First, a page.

7 Career Tips for the Ambitious Job Seeker
7 important career tips for the ambitious job seeker in you that believes you will finally find what's right for you.
Few people get the proper training or information about landing a dream job. The rest struggle their whole lives in search of prosperity, which is essentially making enough money to do what they actually like to do. Since I’ve graduated from college, I have held over twenty different jobs. Some of them for a day and some for years; I’ve done anything from construction work to scientific research for money. I never felt satisfied or attached to a job enough to want to continue. Sometimes I kept on going because I needed the money and had nothing else lined up, and sometimes I just quit because I could. In this process, I have also learned a ton about myself, the job market, employers, and everything I wish someone had told me before I fell into this rabbit hole.
The ultimate disclaimer for this article is the simple fact that when you need money, you have to do what it takes to make money. If you have dependents, debt, or other financial restrains scratch most of what I’ve written. This guide is for those who can afford to be picky to some extent such as, recent college graduates, or people who don’t have dependants. It is for the ambitious job seeker in you that believes you will finally find what is right for you.
1 – Get to know yourself and your job style. The more you know yourself, the closer you get to finding your dream job. Compile a list of environments that you think you will thrive in versus environments that you rather avoid. Do you like fast-paced or slow-paced? Do need enjoy moving around or sitting in one place? Do you need a lot of direction or you are an independent worker? What are your hard and soft limits when it comes to making money? You can find many online resources and personality tests that help you determine who you really are when it comes to jobs. Think carefully about every job you’ve had and what exactly worked for you and what didn’t.
Forget about what society tells you about what jobs are good or bad. Being a dentist, engineer, carpenter is an excellent job for one person and a nightmare for another. Only you will know what is right for you.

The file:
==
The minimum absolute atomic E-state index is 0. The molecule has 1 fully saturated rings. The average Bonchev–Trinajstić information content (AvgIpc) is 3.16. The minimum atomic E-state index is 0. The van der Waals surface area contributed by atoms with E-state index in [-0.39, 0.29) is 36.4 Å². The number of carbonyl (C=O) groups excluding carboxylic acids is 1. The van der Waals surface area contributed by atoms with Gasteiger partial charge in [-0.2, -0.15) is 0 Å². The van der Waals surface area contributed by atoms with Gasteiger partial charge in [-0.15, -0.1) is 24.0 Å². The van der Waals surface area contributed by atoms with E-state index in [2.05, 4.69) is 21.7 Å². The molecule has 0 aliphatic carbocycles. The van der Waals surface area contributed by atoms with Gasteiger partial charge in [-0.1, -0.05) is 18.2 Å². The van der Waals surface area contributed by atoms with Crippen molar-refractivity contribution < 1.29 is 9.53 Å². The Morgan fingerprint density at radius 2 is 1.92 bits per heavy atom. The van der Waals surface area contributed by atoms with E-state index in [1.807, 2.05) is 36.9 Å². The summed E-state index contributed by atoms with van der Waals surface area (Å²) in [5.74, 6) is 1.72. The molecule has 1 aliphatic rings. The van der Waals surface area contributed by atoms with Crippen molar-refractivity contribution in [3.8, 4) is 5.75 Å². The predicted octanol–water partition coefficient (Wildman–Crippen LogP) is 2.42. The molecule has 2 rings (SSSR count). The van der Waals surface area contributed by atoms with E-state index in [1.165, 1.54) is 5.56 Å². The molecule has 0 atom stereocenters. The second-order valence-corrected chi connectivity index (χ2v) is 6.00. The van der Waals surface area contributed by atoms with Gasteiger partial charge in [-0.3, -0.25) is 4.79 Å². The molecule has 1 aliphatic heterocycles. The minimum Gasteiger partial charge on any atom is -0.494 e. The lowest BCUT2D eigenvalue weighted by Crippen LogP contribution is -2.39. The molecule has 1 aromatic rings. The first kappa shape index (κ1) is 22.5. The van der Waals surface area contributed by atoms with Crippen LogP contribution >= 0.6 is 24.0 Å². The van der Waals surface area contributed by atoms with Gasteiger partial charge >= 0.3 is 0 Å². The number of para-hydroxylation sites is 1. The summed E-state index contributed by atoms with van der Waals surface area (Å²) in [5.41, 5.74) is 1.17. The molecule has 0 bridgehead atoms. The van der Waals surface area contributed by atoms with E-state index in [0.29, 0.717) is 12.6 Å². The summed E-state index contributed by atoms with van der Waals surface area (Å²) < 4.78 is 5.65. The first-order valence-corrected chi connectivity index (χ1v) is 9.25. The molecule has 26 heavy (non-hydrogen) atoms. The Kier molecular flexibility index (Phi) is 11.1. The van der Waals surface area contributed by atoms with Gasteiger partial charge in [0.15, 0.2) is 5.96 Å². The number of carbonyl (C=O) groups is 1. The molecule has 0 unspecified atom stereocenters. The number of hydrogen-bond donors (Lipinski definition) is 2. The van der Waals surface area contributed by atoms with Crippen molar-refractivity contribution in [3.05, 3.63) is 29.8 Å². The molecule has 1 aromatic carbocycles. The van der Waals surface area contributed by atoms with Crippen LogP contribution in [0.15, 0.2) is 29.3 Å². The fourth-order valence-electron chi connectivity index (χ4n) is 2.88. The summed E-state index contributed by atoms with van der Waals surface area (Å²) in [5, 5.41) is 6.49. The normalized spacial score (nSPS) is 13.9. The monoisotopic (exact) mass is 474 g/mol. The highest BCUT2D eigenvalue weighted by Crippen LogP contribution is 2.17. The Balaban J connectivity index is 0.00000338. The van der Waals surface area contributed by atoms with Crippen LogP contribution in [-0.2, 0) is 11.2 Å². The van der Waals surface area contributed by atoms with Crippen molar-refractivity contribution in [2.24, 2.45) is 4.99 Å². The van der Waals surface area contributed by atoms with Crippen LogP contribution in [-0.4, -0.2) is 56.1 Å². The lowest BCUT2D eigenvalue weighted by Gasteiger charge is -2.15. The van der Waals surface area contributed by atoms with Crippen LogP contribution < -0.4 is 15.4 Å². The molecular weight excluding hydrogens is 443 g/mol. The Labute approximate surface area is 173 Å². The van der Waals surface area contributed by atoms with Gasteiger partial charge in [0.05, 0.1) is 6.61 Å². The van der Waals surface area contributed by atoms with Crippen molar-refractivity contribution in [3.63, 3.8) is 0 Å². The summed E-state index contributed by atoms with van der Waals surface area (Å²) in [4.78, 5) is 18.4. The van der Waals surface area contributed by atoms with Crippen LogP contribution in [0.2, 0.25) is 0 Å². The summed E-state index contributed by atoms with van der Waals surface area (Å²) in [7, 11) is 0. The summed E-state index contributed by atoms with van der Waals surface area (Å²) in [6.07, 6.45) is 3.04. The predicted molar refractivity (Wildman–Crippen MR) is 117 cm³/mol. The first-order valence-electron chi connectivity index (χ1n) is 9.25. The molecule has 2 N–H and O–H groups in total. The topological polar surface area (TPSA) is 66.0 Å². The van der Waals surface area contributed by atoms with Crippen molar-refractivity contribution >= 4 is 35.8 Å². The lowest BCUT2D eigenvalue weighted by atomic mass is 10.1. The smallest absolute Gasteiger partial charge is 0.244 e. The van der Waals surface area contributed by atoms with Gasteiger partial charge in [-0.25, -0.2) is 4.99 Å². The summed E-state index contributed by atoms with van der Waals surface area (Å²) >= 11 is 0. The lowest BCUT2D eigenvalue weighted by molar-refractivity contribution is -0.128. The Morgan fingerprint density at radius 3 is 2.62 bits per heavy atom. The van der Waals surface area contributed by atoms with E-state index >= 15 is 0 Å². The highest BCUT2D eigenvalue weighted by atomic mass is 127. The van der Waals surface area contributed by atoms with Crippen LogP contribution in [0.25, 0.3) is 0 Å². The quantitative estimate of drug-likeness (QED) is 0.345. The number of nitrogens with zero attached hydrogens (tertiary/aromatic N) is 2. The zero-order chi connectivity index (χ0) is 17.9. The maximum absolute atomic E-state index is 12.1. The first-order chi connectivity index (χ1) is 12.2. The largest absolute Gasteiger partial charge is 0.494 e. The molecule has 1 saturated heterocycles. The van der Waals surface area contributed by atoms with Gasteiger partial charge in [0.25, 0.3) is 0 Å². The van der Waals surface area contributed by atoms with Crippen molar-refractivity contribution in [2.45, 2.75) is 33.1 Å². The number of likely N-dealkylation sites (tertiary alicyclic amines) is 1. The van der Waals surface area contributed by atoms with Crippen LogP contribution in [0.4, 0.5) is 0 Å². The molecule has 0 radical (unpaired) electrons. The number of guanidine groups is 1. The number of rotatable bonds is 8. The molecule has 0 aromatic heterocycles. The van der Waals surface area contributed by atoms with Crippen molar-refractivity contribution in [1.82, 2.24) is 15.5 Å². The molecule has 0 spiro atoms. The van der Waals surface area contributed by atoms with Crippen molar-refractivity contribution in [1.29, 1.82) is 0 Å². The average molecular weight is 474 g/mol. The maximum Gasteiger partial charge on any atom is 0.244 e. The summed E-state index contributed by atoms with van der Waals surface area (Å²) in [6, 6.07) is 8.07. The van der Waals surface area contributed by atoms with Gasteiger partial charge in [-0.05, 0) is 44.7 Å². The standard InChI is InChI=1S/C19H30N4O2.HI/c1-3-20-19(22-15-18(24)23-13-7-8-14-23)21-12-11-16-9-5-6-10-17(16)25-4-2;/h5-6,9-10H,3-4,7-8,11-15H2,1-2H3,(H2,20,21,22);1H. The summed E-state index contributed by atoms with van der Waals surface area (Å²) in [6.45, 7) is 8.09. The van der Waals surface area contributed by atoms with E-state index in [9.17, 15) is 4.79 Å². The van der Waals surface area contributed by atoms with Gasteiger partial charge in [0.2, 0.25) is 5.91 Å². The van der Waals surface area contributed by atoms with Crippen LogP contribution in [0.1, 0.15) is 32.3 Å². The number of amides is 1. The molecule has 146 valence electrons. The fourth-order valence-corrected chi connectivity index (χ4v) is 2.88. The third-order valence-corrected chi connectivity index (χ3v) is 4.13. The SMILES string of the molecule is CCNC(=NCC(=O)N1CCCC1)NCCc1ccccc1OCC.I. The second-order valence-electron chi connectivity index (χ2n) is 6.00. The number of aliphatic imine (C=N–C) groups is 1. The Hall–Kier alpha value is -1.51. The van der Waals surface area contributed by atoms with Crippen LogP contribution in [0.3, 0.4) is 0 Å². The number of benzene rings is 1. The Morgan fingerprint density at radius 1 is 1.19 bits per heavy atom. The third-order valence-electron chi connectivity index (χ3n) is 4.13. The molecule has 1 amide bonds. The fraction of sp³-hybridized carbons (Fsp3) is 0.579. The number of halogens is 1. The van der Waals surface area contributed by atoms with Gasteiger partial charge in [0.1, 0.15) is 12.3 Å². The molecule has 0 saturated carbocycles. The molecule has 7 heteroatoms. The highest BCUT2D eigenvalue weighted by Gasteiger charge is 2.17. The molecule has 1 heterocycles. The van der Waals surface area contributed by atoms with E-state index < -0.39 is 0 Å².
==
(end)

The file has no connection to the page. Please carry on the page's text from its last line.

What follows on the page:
2 – Know your worth and don’t compromise. Determine what your value is based on your experience and lifestyle and don’t be afraid to ask for it. You can set an hourly price for yourself, even if the job isn’t on an hourly basis. Otherwise, the thought of being underemployed is going to consume you every second of your day. It’s an unforgiving monster. For instance, if you think working for less than $15/h is underemployment, then don’t take the job (sometimes benefits make up for low salary, but be careful what you sign up for). If a project requires 100 hours of your time, you should be getting paid at least $1500. Your current rate determines the next one. If you are settling for lower than what you are worth, you’re making it harder for yourself to get to that ideal place.
Most importantly, do NOT do free internships or volunteering for someone who is making money off of your work. It is illegal and unethical. If you respect your worth, others will too.
3 – Good Attitude can win over skills. Employers everywhere rate good communication skills as the number one quality they are seeking in an employee. Sure, skills matter, but your personality and attitude can get you further than you think. Just as much as you care about your boss and co-workers’ personality, they care about yours too. Most employers know that they have to train you for the job anyway. As long as you show enthusiasm and willingness to learn the new skills, your employer will be happy as a clam.
Keep a good attitude, be polite, and show that you are self-confident. Don’t confuse self-confidence with being narcissistic. The difference is in humility, in case you are wondering. Your employer has dealt with all sorts of people, from the irresponsible type to the know-it-all over-skilled species. So as long as you act decent and excited they will probably like you. Just be yourself in a professional manner and let the rest happen. Then, if your employer doesn’t like you, would you even want to work for them?